You know more about SEO than you think you do

June 13, 2019 By Michelle Lowery

I’m going to tell you a secret. Search engine optimization (SEO) is all about common sense.

You may see articles from time to time about “new” techniques you simply must use now if you want your sites to rank, or how to do SEO in 2019. The “SEO in 2020” articles will be coming out later this year.

These are sort of like the magazine covers that scream at you in the grocery store checkout line. “The One Move That Could Slim Your Thighs This Year!” Did exercise suddenly change? Have you been walking incorrectly all this time?

Nine times out of ten—OK, not really; it’s every time—someone has taken a tactic those experienced in SEO have already been doing for years, tacked a fancy new marketing buzzword on it (looking at you, content clusters), created a few pretty graphics to illustrate it, and then published it as a brand-new discovery.

Has anything changed since SEO first became an acronym? Yes, of course. But the things that change mostly come about when Google releases an algorithm update to counter unethical tactics employed by site owners to game the system and artificially inflate their rankings.

Here’s what I mean. Inbound links—the links coming into your site from other websites—can give your site a powerful rankings boost. The problem is, you have no control over who links to you and how.

Or do you?

In the late 1990s, site owners discovered they could create their own inbound links using their target keywords as “anchor text,” the text you click on to go to another site. This technique is (or rather was) another powerful way to boost rankings.

They started writing tons of articles on sites that publish user-generated content with very low, if any, quality requirements, and linking back to their own sites within those articles, which created large numbers of inbound links and artificially boosted their rankings.

Finally, in 2012, Google had had enough of the spammy sites flooding their search engine ranking pages (SERPs) and released the Penguin algorithm update, which in part targets link schemes, defined as:

“The development, acquisition or purchase of backlinks from low-quality or unrelated websites, creating an artificial picture of popularity and relevance in an attempt to manipulate Google into bestowing high rankings.”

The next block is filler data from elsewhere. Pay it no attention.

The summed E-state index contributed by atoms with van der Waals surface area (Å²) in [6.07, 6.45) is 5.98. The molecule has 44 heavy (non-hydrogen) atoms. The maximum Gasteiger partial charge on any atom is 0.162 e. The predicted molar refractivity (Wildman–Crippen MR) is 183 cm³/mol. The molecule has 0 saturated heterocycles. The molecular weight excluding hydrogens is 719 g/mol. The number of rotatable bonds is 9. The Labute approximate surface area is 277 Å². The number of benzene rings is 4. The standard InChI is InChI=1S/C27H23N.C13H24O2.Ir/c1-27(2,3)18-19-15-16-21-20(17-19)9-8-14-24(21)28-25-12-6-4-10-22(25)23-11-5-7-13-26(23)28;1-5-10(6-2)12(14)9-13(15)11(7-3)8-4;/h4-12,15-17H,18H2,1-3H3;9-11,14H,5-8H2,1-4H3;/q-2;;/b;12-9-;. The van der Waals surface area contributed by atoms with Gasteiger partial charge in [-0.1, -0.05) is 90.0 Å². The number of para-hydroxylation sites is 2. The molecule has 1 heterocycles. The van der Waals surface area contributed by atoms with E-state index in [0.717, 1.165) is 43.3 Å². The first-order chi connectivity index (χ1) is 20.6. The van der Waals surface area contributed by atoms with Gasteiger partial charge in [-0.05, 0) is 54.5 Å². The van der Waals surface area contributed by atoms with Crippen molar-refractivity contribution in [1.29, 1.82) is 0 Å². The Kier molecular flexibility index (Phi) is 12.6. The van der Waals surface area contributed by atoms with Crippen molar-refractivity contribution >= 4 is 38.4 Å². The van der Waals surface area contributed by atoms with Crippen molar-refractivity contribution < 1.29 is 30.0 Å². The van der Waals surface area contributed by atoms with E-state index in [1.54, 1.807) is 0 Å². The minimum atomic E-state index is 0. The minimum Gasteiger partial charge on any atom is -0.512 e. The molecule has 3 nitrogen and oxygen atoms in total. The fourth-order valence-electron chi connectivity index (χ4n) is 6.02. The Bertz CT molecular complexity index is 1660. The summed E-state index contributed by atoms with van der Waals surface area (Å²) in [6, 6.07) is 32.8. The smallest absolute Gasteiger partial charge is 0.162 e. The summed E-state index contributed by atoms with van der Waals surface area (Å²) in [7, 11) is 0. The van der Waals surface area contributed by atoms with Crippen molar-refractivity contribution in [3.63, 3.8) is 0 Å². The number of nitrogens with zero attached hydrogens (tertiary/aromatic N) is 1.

When Penguin was released, the sites that had been building phony backlinks saw huge drops in their rankings. They had to clean up their link profiles and begin climbing the rankings again, either using ethical tactics or finding some other way to cheat.

And here’s where some of that common sense comes in. If you follow SEO best practices to begin with and use ethical and effective, albeit slower-acting, tactics to rank, your site will be able to ride out those algorithm updates. Then, while everyone else is fixing their messes, your site will continue to climb or maintain its foothold in the SERPs.

Sounds simple, right? Well, it is. But all that said, it’s easy to be intimidated by something that’s unfamiliar. That’s where training comes in.

You already know how to link your content, whether externally (to other sites) or internally (within your own site). But are you getting the fullest benefit from those links? And most importantly, are you putting your site (or other people’s sites) at risk for potential ranking losses—or even the dreaded manual penalty—by unknowingly using linking tactics that seem like common sense on the surface but are actually in direct violation of Google’s quality guidelines?

On July 18, I’ll be presenting an ACES webinar called “Readers, Relevance and Ranking: Advanced Linking Tactics and Strategies” to cover all of that and more. But don’t let the “advanced” part prevent you from signing up. It simply refers to looking at linking in a different way than you might now — and applying more common sense to get links to work even harder for you (or your clients) than they do now. It also includes understanding a little of how Google works so you can avoid running afoul of their guidelines.

If this sounds like something you think could help your clients’ sites—or your own site—perform better, sign up now. Then get ready to nerd out with me on SEO and content, and learn some tactics you’ll be able to apply immediately.

SEO isn’t magic, and there are no guarantees. But there’s a certain satisfaction to applying SEO best practices, watching one of your webpages climb the SERPs, and knowing you made it happen. All it takes is a little SEO and a lot of common sense.

Michelle Lowery is a digital content editor. She's been a writer and editor for more than 25 years, and an entrepreneur for 11 years. Her background both as a linguist and in the SEO and digital marketing industries has strengthened her understanding of language, content and influence. She uses this knowledge and experience to help her clients convey their ideas in plain language, optimize their content, increase their rankings, and earn conversions. Michelle is the author of “Self-Editing for Indie Authors,” and is currently at work on her first cozy mystery novel. She lives in San Antonio, Texas.

Photo by Christian Wiediger on Unsplash

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